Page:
December 18, 2014
This is a good read: The Toxoplasma of Rage by Scott Alexander.
It’s wide-ranging but ultimately about incentivisation of unhelpful behaviour. Why highly publicised examples of things we can often largely agree are bad are dubious, contentious, or false and how they can encourage behaviour and support to the contrary.
As I mentioned it covers a lot (including a vegan pledging to eat meat in a stand against PETA ) but this is a fave passage about signalling in moral decisions:
But in the more general case, people can use moral decisions to signal how moral they are. In this case, they choose a disastrous decision based on some moral principle. The more suffering and destruction they support, and the more obscure a principle it is, the more obviously it shows their commitment to following their moral principles absolutely. For example, Immanuel Kant claims that if an axe murderer asks you where your best friend is, obviously intending to murder her when he finds her, you should tell the axe murderer the full truth, because lying is wrong. This is effective at showing how moral a person you are – no one would ever doubt your commitment to honesty after that – but it’s sure not a very good result for your friend.
December 9, 2014
…“the lost European explorer experiment,” has been repeated many times during the past several centuries. Typically some explorers get stranded in an unfamiliar habitat in which an indigenous population is flourishing. Despite desperate efforts and ample learning time, the explorers die or suffer terribly owing to the lack of crucial information about how to adapt to the habitat. If they survive, it is often due to the hospitality of the indigenous population. The Franklin Expedition of 1845–1846 provides a good example. Sir John Franklin, a Fellow of the Royal Society and an experienced Arctic traveler, set out with two ships to explore the northern coast of North America and find the North West Passage. It was the best-equipped expedition in the history of British polar exploration, furnished with an extensive library, manned by a select crew, and stocked with a 3-y supply of food. The expedition spent the winter of 1846 at King William Island, where it became trapped in the ice. When food ran short, the explorers abandoned their ships and attempted to escape on foot. Everyone eventually perished from starvation and scurvy, perhaps exacerbated by lead poisoning from their tinned food.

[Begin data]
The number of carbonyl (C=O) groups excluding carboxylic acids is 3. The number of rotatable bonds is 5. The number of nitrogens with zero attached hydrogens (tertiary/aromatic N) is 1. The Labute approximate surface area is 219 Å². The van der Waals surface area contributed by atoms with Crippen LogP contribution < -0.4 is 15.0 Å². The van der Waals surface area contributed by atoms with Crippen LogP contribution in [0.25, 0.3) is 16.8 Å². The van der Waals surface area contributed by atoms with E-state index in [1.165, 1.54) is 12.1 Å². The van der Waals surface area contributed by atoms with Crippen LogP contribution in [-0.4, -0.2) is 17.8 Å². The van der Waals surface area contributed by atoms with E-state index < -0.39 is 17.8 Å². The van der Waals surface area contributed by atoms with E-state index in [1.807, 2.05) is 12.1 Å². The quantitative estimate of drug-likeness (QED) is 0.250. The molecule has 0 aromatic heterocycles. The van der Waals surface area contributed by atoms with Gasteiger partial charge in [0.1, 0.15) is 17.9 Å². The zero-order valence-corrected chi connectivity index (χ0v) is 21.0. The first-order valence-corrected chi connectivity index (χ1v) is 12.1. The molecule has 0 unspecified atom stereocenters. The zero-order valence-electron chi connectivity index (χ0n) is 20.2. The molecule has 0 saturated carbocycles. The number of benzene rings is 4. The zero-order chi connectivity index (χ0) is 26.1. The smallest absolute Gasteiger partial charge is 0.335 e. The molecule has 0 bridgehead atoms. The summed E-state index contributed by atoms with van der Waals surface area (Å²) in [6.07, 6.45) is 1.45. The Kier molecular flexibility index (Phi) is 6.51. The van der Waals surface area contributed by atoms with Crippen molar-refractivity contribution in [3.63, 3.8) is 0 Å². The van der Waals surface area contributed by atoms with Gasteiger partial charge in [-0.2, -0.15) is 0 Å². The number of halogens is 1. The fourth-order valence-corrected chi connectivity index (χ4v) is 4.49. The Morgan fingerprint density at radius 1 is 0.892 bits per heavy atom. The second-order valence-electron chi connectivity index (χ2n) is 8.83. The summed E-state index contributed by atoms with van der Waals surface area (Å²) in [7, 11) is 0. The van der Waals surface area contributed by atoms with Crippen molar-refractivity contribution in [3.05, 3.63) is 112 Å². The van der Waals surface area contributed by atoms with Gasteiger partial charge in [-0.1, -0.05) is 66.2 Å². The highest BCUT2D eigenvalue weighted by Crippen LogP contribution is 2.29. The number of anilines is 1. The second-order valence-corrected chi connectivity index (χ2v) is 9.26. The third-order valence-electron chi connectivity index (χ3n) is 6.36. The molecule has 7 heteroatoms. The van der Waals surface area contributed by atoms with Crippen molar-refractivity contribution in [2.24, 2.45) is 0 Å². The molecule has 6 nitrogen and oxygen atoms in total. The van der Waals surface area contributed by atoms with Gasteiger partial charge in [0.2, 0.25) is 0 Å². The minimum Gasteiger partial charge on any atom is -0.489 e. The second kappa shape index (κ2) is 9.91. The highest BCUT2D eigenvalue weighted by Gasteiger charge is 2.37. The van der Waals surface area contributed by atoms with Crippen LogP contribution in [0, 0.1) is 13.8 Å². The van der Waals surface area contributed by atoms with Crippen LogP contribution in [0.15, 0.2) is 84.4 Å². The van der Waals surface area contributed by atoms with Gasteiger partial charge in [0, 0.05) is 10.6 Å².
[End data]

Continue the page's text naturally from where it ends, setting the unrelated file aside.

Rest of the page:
King William Island is the heart of Netsilik territory, and the Netsilik have lived there for almost a millennium. King William Island is rich in animal resources—the main harbor is named Uqsuqtuuq which means “lots of fat.” The British sailors starved because they did not have the necessary local knowledge and, despite being endowed with the same improvisational intelligence as the Inuit and having 2 y to use this intelligence, failed to learn the skills necessary to subsist in this habitat.
From The cultural niche: Why social learning is essential for human adaptation which looks quite an interesting read but if a 41 page pdf is a bit weighty for this time of the morning there’s a good article here about Cultural Evolution that references the study along with (rabbit-hole warning!) a bunch of other interesting studies and examples. Well worth your time.
(via Andrew Ducker)